5 Things You Need To Know About Creatine

Creatine is one of the most popular sports nutrition products on the planet. Should you be taking it? Let’s look at 5 key facts about Creatine to see if you should add it to your regimen.

1. Creatine works

This may seem like a funny thing to say, but bear in mind that most supplements make extremely dubious claims and typically show poor or inconsistent results in a laboratory or field setting. Creatine, on the other hand has been shown to help with power output, lean muscle building, anaerobic cardiovascular performance, hydration and more! There’s a reason it’s included in most combination supplements, it’s good stuff.

2. Creatine is safe

There is a misconception that creatine is damaging to the kidneys. The reason for this is fairly straightforward. A by-product of creatine breakdown is creatinine. When the kidneys fail, they produce large quantities of creatinine. This means that high creatinine levels are found in both regular consumers of creatine and those with kidney failure. This is a side-effect that both states share, there is no direct link between them. One interesting study even dosed a man with only one, damaged kidney with creatine to prove it was safe. By all accounts he was perfectly fine, even on a higher-than-normal dose.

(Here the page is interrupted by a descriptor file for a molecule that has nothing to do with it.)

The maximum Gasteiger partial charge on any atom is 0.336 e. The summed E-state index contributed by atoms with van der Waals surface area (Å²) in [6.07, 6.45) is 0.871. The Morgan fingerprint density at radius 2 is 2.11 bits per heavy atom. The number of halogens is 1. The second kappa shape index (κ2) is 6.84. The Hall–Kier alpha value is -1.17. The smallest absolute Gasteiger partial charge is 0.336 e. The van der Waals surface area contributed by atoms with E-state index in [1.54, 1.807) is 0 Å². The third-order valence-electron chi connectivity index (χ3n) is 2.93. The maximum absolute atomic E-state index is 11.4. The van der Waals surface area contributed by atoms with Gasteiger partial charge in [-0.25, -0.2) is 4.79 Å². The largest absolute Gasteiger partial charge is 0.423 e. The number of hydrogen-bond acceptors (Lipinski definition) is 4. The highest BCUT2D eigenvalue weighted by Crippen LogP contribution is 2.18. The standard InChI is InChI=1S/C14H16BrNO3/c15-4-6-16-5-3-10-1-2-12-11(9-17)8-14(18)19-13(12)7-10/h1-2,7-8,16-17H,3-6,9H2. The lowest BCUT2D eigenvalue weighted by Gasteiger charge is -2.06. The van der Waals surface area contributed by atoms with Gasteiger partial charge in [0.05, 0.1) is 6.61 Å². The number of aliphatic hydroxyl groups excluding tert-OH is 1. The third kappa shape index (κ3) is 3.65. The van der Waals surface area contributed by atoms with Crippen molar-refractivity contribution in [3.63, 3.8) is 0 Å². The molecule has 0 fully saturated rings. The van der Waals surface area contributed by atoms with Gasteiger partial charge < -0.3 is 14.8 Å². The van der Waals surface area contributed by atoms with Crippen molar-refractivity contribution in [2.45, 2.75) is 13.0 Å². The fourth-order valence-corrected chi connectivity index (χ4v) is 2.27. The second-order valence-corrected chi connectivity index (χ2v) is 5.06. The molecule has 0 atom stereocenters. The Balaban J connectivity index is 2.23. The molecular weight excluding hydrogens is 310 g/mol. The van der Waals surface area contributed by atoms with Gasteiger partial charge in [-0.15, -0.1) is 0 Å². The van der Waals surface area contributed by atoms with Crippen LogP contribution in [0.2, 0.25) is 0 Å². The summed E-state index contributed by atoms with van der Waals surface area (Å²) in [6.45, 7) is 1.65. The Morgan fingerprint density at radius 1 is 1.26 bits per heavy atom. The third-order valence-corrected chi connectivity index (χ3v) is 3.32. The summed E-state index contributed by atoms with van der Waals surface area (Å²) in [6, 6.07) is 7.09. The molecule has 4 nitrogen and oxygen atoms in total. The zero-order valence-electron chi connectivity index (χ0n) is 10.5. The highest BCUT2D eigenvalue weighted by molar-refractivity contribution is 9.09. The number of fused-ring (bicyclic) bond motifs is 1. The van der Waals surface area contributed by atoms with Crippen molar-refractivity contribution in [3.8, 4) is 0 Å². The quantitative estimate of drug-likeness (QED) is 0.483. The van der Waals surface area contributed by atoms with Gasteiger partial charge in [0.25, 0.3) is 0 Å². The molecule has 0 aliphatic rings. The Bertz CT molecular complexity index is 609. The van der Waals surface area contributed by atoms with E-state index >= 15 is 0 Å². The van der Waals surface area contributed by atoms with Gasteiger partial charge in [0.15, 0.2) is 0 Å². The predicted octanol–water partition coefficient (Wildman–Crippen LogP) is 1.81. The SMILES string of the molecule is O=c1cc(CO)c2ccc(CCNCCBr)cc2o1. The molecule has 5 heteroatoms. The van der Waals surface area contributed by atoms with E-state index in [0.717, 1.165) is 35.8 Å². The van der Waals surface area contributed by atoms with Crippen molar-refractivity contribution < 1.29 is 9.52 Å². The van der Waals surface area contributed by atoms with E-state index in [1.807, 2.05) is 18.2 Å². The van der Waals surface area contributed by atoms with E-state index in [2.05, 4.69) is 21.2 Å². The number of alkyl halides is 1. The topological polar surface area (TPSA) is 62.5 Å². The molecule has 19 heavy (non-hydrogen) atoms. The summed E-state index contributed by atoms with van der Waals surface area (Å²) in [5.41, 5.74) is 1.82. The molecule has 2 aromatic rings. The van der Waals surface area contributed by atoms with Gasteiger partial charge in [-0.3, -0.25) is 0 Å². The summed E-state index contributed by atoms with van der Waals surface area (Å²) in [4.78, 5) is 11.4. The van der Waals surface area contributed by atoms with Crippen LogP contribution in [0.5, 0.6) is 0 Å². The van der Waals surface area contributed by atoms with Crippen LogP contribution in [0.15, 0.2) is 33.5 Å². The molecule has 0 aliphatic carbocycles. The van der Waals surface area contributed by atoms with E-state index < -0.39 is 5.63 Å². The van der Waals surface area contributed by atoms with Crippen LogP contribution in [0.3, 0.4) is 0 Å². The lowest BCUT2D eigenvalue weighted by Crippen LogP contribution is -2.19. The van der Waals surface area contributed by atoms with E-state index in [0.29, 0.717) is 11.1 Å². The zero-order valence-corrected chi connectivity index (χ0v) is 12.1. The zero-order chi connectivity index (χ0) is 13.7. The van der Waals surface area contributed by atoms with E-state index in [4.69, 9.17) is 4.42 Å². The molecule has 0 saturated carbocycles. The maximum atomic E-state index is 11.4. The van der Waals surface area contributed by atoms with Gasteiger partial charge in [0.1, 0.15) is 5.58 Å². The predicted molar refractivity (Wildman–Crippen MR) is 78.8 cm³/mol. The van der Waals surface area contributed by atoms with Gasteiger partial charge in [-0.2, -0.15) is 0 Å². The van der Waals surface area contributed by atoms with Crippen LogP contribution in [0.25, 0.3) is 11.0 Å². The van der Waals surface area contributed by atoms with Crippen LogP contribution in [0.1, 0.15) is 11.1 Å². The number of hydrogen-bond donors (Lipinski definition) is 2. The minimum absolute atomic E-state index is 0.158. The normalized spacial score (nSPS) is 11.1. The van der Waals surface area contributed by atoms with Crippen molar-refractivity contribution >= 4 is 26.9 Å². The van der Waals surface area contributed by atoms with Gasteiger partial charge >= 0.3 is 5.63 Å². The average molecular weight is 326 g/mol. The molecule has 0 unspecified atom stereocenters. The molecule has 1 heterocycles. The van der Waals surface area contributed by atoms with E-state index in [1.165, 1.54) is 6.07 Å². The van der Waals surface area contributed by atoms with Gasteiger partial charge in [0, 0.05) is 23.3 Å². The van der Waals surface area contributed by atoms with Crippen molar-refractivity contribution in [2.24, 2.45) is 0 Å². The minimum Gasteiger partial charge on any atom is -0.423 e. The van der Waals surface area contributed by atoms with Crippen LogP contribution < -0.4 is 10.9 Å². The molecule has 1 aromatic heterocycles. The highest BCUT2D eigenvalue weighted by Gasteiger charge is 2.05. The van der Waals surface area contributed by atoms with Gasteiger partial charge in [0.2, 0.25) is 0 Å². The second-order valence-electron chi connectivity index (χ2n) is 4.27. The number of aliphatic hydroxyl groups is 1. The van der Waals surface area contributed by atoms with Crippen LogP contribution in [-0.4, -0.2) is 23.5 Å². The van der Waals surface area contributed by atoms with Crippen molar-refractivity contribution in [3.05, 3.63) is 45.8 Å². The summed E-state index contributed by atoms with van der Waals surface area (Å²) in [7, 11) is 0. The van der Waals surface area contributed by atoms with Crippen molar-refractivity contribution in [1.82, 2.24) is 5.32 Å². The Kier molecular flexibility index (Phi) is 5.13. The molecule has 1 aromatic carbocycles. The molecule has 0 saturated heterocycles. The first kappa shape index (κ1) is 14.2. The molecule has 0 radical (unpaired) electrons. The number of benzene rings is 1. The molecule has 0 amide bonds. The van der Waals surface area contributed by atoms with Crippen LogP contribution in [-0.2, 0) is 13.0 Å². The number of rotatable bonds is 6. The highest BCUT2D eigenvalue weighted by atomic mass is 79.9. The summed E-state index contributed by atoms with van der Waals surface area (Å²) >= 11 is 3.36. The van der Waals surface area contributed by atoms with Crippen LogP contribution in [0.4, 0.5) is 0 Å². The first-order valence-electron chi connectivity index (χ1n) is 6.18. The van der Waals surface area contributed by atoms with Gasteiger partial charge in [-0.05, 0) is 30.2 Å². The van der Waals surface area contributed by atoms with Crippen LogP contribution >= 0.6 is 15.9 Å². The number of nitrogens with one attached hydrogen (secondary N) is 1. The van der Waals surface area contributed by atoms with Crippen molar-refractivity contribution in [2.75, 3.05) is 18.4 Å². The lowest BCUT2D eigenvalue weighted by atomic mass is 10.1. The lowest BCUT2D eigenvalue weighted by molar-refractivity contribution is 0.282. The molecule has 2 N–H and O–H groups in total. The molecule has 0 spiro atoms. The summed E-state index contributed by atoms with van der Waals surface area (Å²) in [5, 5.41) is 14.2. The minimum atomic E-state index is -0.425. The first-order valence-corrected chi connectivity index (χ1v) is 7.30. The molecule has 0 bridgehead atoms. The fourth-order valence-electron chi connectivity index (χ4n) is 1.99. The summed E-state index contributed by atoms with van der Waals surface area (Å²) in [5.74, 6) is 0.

3. Creatine is cheap

Some supplements cost an arm and a leg. Creatine monohydrate, on the other hand, costs mere pennies. And, as I already mention, it has a better track record of success than most of the more expensive supplements. Creatine monohydrate is the least expensive form of creatine, and is also the most tested and possibly the most beneficial variant. You really can’t lose with this one.

4. Creatine is even more important for vegetarians

Creatine is largely found in the diet in the form of skeletal muscular tissue i.e. meat! Vegetarians can therefore be deficient in creatine and, by supplementing, can overcome some issues associated with its deficiency. There is a particularly notable increase in cognitive function in vegetarians who supplement with creatine.

5. It might be better not to consider creatine a ‘supplement’

There is a growing consensus that creatine is more like a vitamin or mineral supplement than a conventional ‘bodybuilding’ supplement. There are simply too many benefits, not just to performance but to general health and well-being. Added to the low cost, there is no reason for anyone not to supplement with creatine.

To sum up, creatine is safe, cheap and effective

If you can find any other supplement that fulfills all three criteria to the same extent I will be frankly astonished. But there’s no need to take my word for it. There is an astonishing amount of information widely available on the internet. And, frankly, with the low cost, you may as well just try supplementing for a few weeks and seeing the results for yourself!